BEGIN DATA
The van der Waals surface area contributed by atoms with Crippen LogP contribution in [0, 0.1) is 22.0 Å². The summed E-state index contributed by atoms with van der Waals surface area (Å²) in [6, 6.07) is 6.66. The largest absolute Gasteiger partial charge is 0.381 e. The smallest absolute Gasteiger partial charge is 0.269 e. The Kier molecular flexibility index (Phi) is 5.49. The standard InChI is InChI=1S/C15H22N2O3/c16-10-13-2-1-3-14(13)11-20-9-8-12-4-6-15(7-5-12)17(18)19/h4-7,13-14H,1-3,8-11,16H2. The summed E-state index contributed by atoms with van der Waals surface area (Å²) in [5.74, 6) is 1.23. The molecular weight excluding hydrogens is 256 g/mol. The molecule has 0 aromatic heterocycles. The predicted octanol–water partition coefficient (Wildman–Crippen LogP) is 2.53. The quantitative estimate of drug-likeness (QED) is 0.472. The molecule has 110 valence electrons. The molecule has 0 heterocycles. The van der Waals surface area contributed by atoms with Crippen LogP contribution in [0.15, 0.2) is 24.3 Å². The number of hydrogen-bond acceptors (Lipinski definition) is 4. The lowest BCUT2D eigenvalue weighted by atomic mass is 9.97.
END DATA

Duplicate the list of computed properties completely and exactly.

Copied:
The van der Waals surface area contributed by atoms with Crippen LogP contribution in [0, 0.1) is 22.0 Å². The summed E-state index contributed by atoms with van der Waals surface area (Å²) in [6, 6.07) is 6.66. The largest absolute Gasteiger partial charge is 0.381 e. The smallest absolute Gasteiger partial charge is 0.269 e. The Kier molecular flexibility index (Phi) is 5.49. The standard InChI is InChI=1S/C15H22N2O3/c16-10-13-2-1-3-14(13)11-20-9-8-12-4-6-15(7-5-12)17(18)19/h4-7,13-14H,1-3,8-11,16H2. The summed E-state index contributed by atoms with van der Waals surface area (Å²) in [5.74, 6) is 1.23. The molecular weight excluding hydrogens is 256 g/mol. The molecule has 0 aromatic heterocycles. The predicted octanol–water partition coefficient (Wildman–Crippen LogP) is 2.53. The quantitative estimate of drug-likeness (QED) is 0.472. The molecule has 110 valence electrons. The molecule has 0 heterocycles. The van der Waals surface area contributed by atoms with Crippen LogP contribution in [0.15, 0.2) is 24.3 Å². The number of hydrogen-bond acceptors (Lipinski definition) is 4. The lowest BCUT2D eigenvalue weighted by atomic mass is 9.97.